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How to Dog Proof Balcony Railings — 8 Great Ways

Elizabeth Gray

By Elizabeth Gray

dog at balcony

For those who live in densely populated cities, living space can be tight, and outdoor areas are often limited to patios or balconies. City-dwelling dog lovers may want their pups to enjoy fresh air on the balcony but worry about how to do it safely.

Balcony railings are meant to keep people contained but not necessarily dogs that could easily slip through or get their heads stuck. If you’re a dog owner with a balcony, here are eight great ways to dog-proof your balcony railings.

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The 8 Ways to Dog-Proof Balcony Railings

1. Safety Netting

Netting on balcony
Image Credit: KlentrucVietAS_Com, Pixabay
Materials needed: Commercial safety net, zip ties, measuring tape, scissors or knife
Difficulty: Moderate

If you have a smaller dog, one of the biggest dangers of a balcony is them squeezing through the railings and falling. There are several methods available to help prevent that from happening. One is to purchase a commercial safety netting product.

Many of them are meant to protect small children from falling, but pet-specific products are also available. You’ll need to measure your balcony railing first to make sure you buy a suitable net and cut it to size if needed. Try zip ties or something similar if the net doesn’t come with materials to attach it to the railings.

2. Chicken Wire

Materials needed: Chicken wire, wire cutters, measuring tape, wire or zip ties
Difficulty: Moderate

For more energetic pups who love to chew, you’ll need a more robust option to dog-proof your balcony railings. Chicken wire is a relatively inexpensive material to consider. It’s available at most home improvement stores or online retailers.

The wire is light enough for an easy installation but sturdy enough to withstand chewing. Again, you’ll need to take measurements before buying the wire to ensure you get a long enough roll. Use wire cutters to snip the chicken wire down to size and attach it to the balcony railings with zip ties or wire. Be careful about leaving any sharp edges exposed that could cut you or your dog.

3. Plexiglass Panels

Plexiglass balcony railing
Image Credit: Expect Best, Pexels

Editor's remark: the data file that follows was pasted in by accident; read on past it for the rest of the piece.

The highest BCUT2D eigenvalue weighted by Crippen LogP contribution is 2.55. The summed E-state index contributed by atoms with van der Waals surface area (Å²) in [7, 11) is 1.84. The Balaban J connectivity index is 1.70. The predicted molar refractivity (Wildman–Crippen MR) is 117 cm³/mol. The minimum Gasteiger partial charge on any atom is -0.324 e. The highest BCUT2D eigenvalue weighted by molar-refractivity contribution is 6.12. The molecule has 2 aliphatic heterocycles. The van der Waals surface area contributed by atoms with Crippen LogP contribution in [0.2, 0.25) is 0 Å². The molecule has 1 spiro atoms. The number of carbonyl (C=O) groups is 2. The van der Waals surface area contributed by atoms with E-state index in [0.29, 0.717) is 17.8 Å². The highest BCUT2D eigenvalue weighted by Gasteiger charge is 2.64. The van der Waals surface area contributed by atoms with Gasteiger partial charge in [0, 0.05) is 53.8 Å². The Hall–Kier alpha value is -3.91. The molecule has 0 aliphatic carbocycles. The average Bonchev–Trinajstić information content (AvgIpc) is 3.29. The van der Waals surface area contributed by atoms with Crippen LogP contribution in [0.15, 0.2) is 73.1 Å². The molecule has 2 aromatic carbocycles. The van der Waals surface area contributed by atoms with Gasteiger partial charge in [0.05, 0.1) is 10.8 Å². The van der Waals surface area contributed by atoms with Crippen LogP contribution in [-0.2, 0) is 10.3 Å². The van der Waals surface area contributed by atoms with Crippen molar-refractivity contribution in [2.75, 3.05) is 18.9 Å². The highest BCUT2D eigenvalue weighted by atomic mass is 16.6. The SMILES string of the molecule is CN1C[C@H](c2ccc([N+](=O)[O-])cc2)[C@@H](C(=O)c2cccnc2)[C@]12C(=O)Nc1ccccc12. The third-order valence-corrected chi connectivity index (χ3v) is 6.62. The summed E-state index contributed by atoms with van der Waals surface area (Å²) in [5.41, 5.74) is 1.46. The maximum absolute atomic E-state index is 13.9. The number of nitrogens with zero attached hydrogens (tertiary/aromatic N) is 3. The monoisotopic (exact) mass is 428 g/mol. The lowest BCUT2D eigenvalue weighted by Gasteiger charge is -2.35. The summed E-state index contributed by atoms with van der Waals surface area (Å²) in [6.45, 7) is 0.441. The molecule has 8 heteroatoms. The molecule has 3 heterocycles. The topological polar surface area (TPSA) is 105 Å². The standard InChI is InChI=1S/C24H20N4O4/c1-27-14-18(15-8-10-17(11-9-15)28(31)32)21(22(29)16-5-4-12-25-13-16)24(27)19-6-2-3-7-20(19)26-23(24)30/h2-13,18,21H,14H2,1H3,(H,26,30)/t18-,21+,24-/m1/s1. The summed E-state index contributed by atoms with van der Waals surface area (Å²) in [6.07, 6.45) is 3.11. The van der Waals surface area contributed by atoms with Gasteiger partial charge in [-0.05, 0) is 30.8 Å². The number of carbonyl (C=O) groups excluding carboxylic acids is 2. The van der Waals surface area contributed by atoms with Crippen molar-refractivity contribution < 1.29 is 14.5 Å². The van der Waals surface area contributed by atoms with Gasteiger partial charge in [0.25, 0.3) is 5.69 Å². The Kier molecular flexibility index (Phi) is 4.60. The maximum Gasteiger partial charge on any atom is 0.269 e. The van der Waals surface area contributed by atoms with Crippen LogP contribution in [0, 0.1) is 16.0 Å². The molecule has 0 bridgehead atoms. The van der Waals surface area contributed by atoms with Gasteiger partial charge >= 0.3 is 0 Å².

Materials needed: Plexiglass panels, zip ties, measuring tape, drill (optional)
Difficulty: Easy-moderate

Attaching plexiglass panels to your balcony railings is a simple but more expensive way to dog-proof them. The clear panels will preserve your view off the balcony but will also decrease the airflow and breeze that reaches you.

The panels are usually easy to find for sale at home improvement stores and can be attached with zip ties. If they don’t already have holes, you can easily drill your own. Plexiglass panels keep pets and kids safe from falling and can also keep toys and other small objects from dropping onto the street or the neighbor’s balcony down below!

4. Bamboo Fence

Materials needed: Bamboo privacy screen, zip ties or wire, measuring tape
Difficulty: Moderate

If you prefer a little more privacy on your balcony and need to dog-proof it, installing a bamboo privacy screen might be the solution to both problems. Bamboo is light and eco-friendly and is a good option for smaller balconies. You can purchase a shorter fence if you care less about privacy but want to dog-proof your railings.

For the installation, you can use wire or zip ties.

5. Collar Bumpers

Materials needed: Collar bumper
Difficulty: Easy

This option may qualify slightly more as dog-proofing your dog than the balcony railings, but we wanted to mention it because it may be the best choice for some people. A commercial collar bumper looks like a mini-inner tube. It extends far enough of your dog’s neck that even if they can fit their head through the railing, the bumper will keep the rest of their body from following suit.